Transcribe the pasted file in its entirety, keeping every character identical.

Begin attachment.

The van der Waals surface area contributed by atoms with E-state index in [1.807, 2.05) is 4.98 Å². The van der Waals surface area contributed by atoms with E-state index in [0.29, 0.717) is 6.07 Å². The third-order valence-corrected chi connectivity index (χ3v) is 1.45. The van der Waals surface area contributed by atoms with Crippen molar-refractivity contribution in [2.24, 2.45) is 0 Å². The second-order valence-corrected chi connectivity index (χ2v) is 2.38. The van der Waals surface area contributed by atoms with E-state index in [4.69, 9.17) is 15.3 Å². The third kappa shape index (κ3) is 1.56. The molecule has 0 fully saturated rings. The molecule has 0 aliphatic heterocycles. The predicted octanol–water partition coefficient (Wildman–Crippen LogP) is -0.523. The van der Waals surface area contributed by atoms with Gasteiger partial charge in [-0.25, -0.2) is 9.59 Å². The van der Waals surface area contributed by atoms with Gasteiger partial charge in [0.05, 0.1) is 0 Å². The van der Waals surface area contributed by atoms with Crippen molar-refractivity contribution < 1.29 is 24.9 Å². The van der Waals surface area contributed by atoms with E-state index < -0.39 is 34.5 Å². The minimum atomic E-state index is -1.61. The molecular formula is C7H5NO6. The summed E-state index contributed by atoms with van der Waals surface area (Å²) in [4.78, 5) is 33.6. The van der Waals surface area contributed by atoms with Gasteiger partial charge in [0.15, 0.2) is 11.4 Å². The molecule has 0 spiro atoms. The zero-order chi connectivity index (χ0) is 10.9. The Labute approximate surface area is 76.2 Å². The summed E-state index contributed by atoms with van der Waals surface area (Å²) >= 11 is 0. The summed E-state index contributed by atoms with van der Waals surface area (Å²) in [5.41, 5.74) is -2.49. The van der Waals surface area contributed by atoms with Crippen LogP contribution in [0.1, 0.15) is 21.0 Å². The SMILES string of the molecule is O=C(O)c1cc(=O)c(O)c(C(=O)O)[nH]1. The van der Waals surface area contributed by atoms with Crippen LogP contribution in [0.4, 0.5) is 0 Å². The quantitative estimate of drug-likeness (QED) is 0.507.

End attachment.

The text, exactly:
The van der Waals surface area contributed by atoms with E-state index in [1.807, 2.05) is 4.98 Å². The van der Waals surface area contributed by atoms with E-state index in [0.29, 0.717) is 6.07 Å². The third-order valence-corrected chi connectivity index (χ3v) is 1.45. The van der Waals surface area contributed by atoms with Crippen molar-refractivity contribution in [2.24, 2.45) is 0 Å². The second-order valence-corrected chi connectivity index (χ2v) is 2.38. The van der Waals surface area contributed by atoms with E-state index in [4.69, 9.17) is 15.3 Å². The third kappa shape index (κ3) is 1.56. The molecule has 0 fully saturated rings. The molecule has 0 aliphatic heterocycles. The predicted octanol–water partition coefficient (Wildman–Crippen LogP) is -0.523. The van der Waals surface area contributed by atoms with Gasteiger partial charge in [-0.25, -0.2) is 9.59 Å². The van der Waals surface area contributed by atoms with Gasteiger partial charge in [0.05, 0.1) is 0 Å². The van der Waals surface area contributed by atoms with Crippen molar-refractivity contribution < 1.29 is 24.9 Å². The van der Waals surface area contributed by atoms with E-state index < -0.39 is 34.5 Å². The minimum atomic E-state index is -1.61. The molecular formula is C7H5NO6. The summed E-state index contributed by atoms with van der Waals surface area (Å²) in [4.78, 5) is 33.6. The van der Waals surface area contributed by atoms with Gasteiger partial charge in [0.15, 0.2) is 11.4 Å². The molecule has 0 spiro atoms. The zero-order chi connectivity index (χ0) is 10.9. The Labute approximate surface area is 76.2 Å². The summed E-state index contributed by atoms with van der Waals surface area (Å²) >= 11 is 0. The summed E-state index contributed by atoms with van der Waals surface area (Å²) in [5.41, 5.74) is -2.49. The van der Waals surface area contributed by atoms with Crippen LogP contribution in [0.1, 0.15) is 21.0 Å². The SMILES string of the molecule is O=C(O)c1cc(=O)c(O)c(C(=O)O)[nH]1. The van der Waals surface area contributed by atoms with Crippen LogP contribution in [0.4, 0.5) is 0 Å². The quantitative estimate of drug-likeness (QED) is 0.507.